Protesters Denounce Crown Heights Yeshiva For Employing Alleged Child Abusers

CROWN HEIGHTS — Protesters called out one of the neighborhood’s most prestigious yeshivas for what they called a “culture of violence” in a rally at the Eastern Parkway school over the weekend.

The demonstration, attended by former students and parents of the Oholei Torah elementary and high school in Crown Heights, came on the heels of an investigation by Newsweek published earlier this month that alleged years of sexual and physical abuse in the Hasidic Jewish community, including victims from the Chabad-Lubavitch school for boys.

Subjects in the report, together with about two dozen abuse survivors and activists, joined the protest Sunday, picketing outside the school as the administration hosted an annual fundraising gala inside.

“I witnessed things here that no child should ever witness,” including a teacher physically throwing students across classrooms, said protester Chaim Levin, who said he attended Oholei Torah until he was 15 years old.

“The culture of violence against students was very common,” he added, saying that the dean of the elementary school, Rabbi Hershel Lustig, for years turned a blind eye.

An inquiry to Oholei Torah was not returned Sunday. However, in response to the Newsweek allegations, a top administrator at the school told the Forward on March 13 that “categorically … there is absolutely no abuse taking place in Oholei Torah that we know of.”

Now, Levin is trying to force the school to address the issues, saying that many other former students and parents have come forward to express similar concerns since he began speaking out on the issue.

While Levin was protesting outside the school Sunday, he said a young Jewish man he’d never met approached him to say his brother had also been abused at the school.

The man asked Levin to lay tefillin, a religious item, as a mitzvah. While Levin is no longer observant, he obliged.

“This kid is like, ‘I’m sympathetic [to the protest], just do me this favor and pray’,” Levin said. “So, you know what, I’ll pray.”

Still, he added, many in the Lubavitch community don’t want to discuss it, he said.

“They were like ‘How dare you speak out against the Rebbe’s school,’” he said, referring to the longtime Lubavitch leader, Rebbe Menachem Schneerson. “But … this is the truth and it’s about time people acknowledge it.”

Mendy Alexander, another former Oholei Torah student from pre-K to eighth grade also came out to support the rally.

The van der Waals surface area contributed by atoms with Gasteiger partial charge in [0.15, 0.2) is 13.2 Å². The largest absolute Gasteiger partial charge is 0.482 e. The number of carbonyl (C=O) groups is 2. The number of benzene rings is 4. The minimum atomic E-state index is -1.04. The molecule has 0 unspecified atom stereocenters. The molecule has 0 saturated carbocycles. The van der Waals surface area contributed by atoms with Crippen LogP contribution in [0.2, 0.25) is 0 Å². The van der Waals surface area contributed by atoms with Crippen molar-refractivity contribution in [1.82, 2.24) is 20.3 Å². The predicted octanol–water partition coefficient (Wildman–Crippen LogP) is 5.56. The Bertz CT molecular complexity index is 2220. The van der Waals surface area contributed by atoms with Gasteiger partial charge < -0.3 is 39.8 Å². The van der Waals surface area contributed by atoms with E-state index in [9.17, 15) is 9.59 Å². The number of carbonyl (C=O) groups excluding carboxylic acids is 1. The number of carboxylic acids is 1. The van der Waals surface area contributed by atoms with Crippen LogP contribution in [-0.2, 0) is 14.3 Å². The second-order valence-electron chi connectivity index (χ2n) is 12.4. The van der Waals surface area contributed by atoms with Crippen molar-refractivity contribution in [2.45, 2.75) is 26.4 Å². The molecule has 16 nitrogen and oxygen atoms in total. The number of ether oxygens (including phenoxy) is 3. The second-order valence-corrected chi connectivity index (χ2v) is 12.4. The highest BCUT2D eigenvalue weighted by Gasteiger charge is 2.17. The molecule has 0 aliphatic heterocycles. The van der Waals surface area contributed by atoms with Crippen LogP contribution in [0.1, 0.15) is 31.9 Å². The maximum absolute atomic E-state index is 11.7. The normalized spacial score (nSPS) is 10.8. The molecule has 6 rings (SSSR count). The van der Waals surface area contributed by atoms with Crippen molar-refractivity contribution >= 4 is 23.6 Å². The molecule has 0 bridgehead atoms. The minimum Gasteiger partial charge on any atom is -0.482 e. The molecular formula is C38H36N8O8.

“From what I feel, there’s a massive, massive silent majority in the community who are standing with us, who are supporting us,” said Alexander, who also described his experience of abuse at the school to Newsweek.

For Levin, the school’s denial is exactly part of the problem.

“The school doesn’t even acknowledge what happened — these horrible, horrible things,” he said. “How far does it have to go?”

One mother of two boys at the school who identified herself only as Esty because of “community pressure,” she said came to the protest Sunday to send a message to the school that she expects “some kind of accountability.”

“I really think they should have come out and said something, at least … even an apology would have been a start,” she said, adding that days after the Newsweek report came out March 3, the administration did “nothing” except send a defensive email.

She added that while her sons are happy at the school, the administration seems unwilling to admit that anything could be wrong.

Though their email insisted that no abuse could take place at the school because “We have windows in the [classroom] doors,” she said, “I don’t know what that means.”

Shula Haber attended the protest with her young son, who used to attend a different Lubavitch yeshiva in the neighborhood before she moved him out over concerns with “disciplinary tactics” and a culture of intimidation there, she said.

“I am here just to stand up against any violence … that’s being done in secret in homes, in schools, anywhere,” she said.

She said, in her life, she has observed a pattern of secrecy surrounding abuse in the Lubavitch community, starting with her grandmother, who in response to a sexual assault committed against a member of her family, said, “Oh, don’t call the cops. We don’t tell anybody our problems,” she recalled.

Shula Haber, pictured in the center at right on Eastern Parkway, said she came to the rally Sunday with her young son (not pictured) to “stand up against any violence” done in secret “anywhere.”

And while she encouraged victims to speak out, she said she wouldn’t “judge anyone’s choices” about whether or not to come forward. “I’m here to stand up for myself and my family, my community,” she said. “And for anyone who couldn’t be here, I’m standing up here for you.”

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